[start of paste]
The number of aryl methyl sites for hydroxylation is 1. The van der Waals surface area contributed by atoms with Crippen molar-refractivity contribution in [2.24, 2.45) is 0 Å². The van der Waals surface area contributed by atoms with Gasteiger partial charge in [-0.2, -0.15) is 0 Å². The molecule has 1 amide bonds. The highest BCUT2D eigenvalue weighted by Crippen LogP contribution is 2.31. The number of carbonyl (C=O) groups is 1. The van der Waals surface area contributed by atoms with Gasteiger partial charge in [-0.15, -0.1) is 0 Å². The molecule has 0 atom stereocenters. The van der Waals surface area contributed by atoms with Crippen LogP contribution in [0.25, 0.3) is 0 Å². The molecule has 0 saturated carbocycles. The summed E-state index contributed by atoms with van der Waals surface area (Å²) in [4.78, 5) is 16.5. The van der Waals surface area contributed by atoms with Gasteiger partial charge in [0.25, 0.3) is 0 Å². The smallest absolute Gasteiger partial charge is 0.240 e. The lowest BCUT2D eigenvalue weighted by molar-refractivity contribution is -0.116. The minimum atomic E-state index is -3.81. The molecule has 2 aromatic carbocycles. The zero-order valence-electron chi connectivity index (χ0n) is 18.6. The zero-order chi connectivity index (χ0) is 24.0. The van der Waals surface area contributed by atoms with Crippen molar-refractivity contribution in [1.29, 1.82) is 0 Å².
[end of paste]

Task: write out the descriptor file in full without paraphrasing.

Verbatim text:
The number of aryl methyl sites for hydroxylation is 1. The van der Waals surface area contributed by atoms with Crippen molar-refractivity contribution in [2.24, 2.45) is 0 Å². The van der Waals surface area contributed by atoms with Gasteiger partial charge in [-0.2, -0.15) is 0 Å². The molecule has 1 amide bonds. The highest BCUT2D eigenvalue weighted by Crippen LogP contribution is 2.31. The number of carbonyl (C=O) groups is 1. The van der Waals surface area contributed by atoms with Gasteiger partial charge in [-0.15, -0.1) is 0 Å². The molecule has 0 atom stereocenters. The van der Waals surface area contributed by atoms with Crippen LogP contribution in [0.25, 0.3) is 0 Å². The molecule has 0 saturated carbocycles. The summed E-state index contributed by atoms with van der Waals surface area (Å²) in [4.78, 5) is 16.5. The van der Waals surface area contributed by atoms with Gasteiger partial charge in [0.25, 0.3) is 0 Å². The smallest absolute Gasteiger partial charge is 0.240 e. The lowest BCUT2D eigenvalue weighted by molar-refractivity contribution is -0.116. The minimum atomic E-state index is -3.81. The molecule has 2 aromatic carbocycles. The zero-order valence-electron chi connectivity index (χ0n) is 18.6. The zero-order chi connectivity index (χ0) is 24.0. The van der Waals surface area contributed by atoms with Crippen molar-refractivity contribution in [1.29, 1.82) is 0 Å².